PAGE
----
- [0000]

*W*_{k+1}*=W*_{k}*+ΔW* - [0000]

*W*_{k+1}*=W*_{k}*+ΔW=W*_{k}*+μ·E*_{k}*·X*_{k } - [0057]For simplification, the step size p is the same value for all frequency bins. In one embodiment, the same E
_{k }may be used for all the partitions, as shown inFIG. 5 and by**601**inFIG. 6 , that belong to the same pair. Since the multiplications in the LMS operation is simplified to shift operations, the coefficient updates are performed in parallel for all the partitions, as shown by**602**inFIG. 6 . In**602**, the vector W is updated for next filtering using**603**. InFIG. 6 , filter**603**corresponds to filtering for all partitions, where each partition needs N complex multipliers over N samples. - [0058]In one embodiment, the coefficient update is performed in every cycle during the initial convergence stage. In steady state mode, there may be a need to track only small drifts of the channel. Therefore, in order to save power consumption, the LMS operation can be set so that it performs periodically on each pair, and within one pair, the LMS operation is performed periodically on each partition.
- [0059]For example, in one embodiment the error, E
_{k}, in frequency-domain supports all the partitions of a pair. Thus, the steps per each cycle (of 128 clocks) can be: (a) get E_{k}, (b) perform LMS on the last partition, (c) perform LMS operation using the data, X_{k}, in the last partition for the last-1 partition coefficients where the data X_{k }of the last-1 partition may move to the last partition, (d) perform LMS operation on the data X_{k }in the last partition again for the coefficients of the last-2 partition etc., until the coefficients of the first partition, (e) disable the LMS operation of pair**1**and apply LMS operation for pair**2**, then pair**3**, and lastly for pair**4**, (f) loop back to pair**1**and apply LMS operation to pair**1**. In one embodiment, these steps are programmable by firmware. - [0060]The present invention is not limited by the above set of steps. Instead, the above steps are a possible illustration of an LMS update operation.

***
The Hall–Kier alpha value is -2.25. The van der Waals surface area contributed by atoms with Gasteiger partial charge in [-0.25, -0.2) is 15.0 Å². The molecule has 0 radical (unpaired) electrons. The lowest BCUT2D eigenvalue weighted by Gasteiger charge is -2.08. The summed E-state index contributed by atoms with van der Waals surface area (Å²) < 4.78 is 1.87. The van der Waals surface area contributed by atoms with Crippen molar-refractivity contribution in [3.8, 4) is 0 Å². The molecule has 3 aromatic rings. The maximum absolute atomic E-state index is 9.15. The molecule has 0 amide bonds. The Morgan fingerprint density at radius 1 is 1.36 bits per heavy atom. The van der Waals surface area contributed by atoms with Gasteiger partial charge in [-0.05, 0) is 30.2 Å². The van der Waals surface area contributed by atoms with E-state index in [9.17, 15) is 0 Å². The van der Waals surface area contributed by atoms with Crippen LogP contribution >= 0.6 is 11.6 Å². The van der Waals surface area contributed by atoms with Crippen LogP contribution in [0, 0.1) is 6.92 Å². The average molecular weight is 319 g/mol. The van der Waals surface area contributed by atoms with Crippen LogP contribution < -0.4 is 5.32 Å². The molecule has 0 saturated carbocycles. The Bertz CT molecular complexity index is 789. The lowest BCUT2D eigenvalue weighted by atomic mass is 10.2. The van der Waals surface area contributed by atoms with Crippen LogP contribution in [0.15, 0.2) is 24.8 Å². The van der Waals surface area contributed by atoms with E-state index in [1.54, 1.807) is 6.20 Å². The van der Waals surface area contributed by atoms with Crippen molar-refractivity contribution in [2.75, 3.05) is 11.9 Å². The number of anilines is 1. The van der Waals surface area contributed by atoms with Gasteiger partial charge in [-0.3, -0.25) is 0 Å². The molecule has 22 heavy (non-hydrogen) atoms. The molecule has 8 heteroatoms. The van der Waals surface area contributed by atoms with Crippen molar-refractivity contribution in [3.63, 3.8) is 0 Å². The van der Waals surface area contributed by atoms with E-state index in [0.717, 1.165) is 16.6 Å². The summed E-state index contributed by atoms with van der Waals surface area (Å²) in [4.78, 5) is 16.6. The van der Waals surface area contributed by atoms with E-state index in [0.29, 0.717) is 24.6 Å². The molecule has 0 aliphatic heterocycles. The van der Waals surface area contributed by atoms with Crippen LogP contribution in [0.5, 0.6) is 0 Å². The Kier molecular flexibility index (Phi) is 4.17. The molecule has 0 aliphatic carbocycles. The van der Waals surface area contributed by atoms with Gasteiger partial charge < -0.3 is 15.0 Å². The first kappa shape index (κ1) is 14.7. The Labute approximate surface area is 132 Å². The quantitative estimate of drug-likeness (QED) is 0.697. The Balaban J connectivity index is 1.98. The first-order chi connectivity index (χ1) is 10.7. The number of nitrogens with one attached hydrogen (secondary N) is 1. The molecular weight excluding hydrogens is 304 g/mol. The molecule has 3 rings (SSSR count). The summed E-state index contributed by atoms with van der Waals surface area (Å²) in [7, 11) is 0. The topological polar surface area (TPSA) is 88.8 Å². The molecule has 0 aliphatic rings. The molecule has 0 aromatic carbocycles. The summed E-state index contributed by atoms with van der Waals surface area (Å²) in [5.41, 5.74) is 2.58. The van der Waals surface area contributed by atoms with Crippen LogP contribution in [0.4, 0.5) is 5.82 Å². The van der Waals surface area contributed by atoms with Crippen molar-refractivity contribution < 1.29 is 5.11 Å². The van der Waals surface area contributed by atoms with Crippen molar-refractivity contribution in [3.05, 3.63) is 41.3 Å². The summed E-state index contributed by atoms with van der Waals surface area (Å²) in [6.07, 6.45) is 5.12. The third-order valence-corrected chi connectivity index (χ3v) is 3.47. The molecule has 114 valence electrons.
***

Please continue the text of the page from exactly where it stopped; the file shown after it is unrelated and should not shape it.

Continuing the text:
- [0061]In one embodiment, not all signals are available at the same time for processing. Except for some minor effect on latency, the processing delay should not affect the data path. However, for proper functionality as well as stability of the LMS engine, the update path depends on the exact delay match between the data vector X
_{k }and the error vector E_{k}. Since error computation happens at the end of all calculations, the error vector E_{k }is available after certain processing delays and the data vectors X_{k }used for the update is adjusted to accommodate this processing delay. - [0062]In one embodiment, the data path of the echo canceller needs more delay stages beyond the P_EC partitions to accommodate the processing delay of the error for the LMS operation. In one embodiment, in order to reduce the additional memory required for delaying X